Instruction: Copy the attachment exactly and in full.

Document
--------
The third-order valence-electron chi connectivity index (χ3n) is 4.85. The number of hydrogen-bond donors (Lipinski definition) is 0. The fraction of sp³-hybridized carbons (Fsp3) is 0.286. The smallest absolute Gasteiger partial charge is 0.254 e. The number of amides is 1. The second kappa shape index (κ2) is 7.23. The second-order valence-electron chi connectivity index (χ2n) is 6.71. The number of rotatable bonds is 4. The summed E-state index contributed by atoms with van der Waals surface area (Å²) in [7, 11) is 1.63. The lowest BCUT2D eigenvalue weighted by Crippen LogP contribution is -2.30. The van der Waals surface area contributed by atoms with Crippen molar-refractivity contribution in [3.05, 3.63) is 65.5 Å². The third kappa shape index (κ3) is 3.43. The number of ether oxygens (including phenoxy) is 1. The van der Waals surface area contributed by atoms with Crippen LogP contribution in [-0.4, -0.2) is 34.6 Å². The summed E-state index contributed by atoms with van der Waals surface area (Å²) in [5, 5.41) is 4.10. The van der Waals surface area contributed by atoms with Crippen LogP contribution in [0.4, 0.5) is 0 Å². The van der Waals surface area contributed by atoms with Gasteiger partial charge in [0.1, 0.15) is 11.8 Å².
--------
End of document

The third-order valence-electron chi connectivity index (χ3n) is 4.85. The number of hydrogen-bond donors (Lipinski definition) is 0. The fraction of sp³-hybridized carbons (Fsp3) is 0.286. The smallest absolute Gasteiger partial charge is 0.254 e. The number of amides is 1. The second kappa shape index (κ2) is 7.23. The second-order valence-electron chi connectivity index (χ2n) is 6.71. The number of rotatable bonds is 4. The summed E-state index contributed by atoms with van der Waals surface area (Å²) in [7, 11) is 1.63. The lowest BCUT2D eigenvalue weighted by Crippen LogP contribution is -2.30. The van der Waals surface area contributed by atoms with Crippen molar-refractivity contribution in [3.05, 3.63) is 65.5 Å². The third kappa shape index (κ3) is 3.43. The number of ether oxygens (including phenoxy) is 1. The van der Waals surface area contributed by atoms with Crippen LogP contribution in [-0.4, -0.2) is 34.6 Å². The summed E-state index contributed by atoms with van der Waals surface area (Å²) in [5, 5.41) is 4.10. The van der Waals surface area contributed by atoms with Crippen LogP contribution in [0.4, 0.5) is 0 Å². The van der Waals surface area contributed by atoms with Gasteiger partial charge in [0.1, 0.15) is 11.8 Å².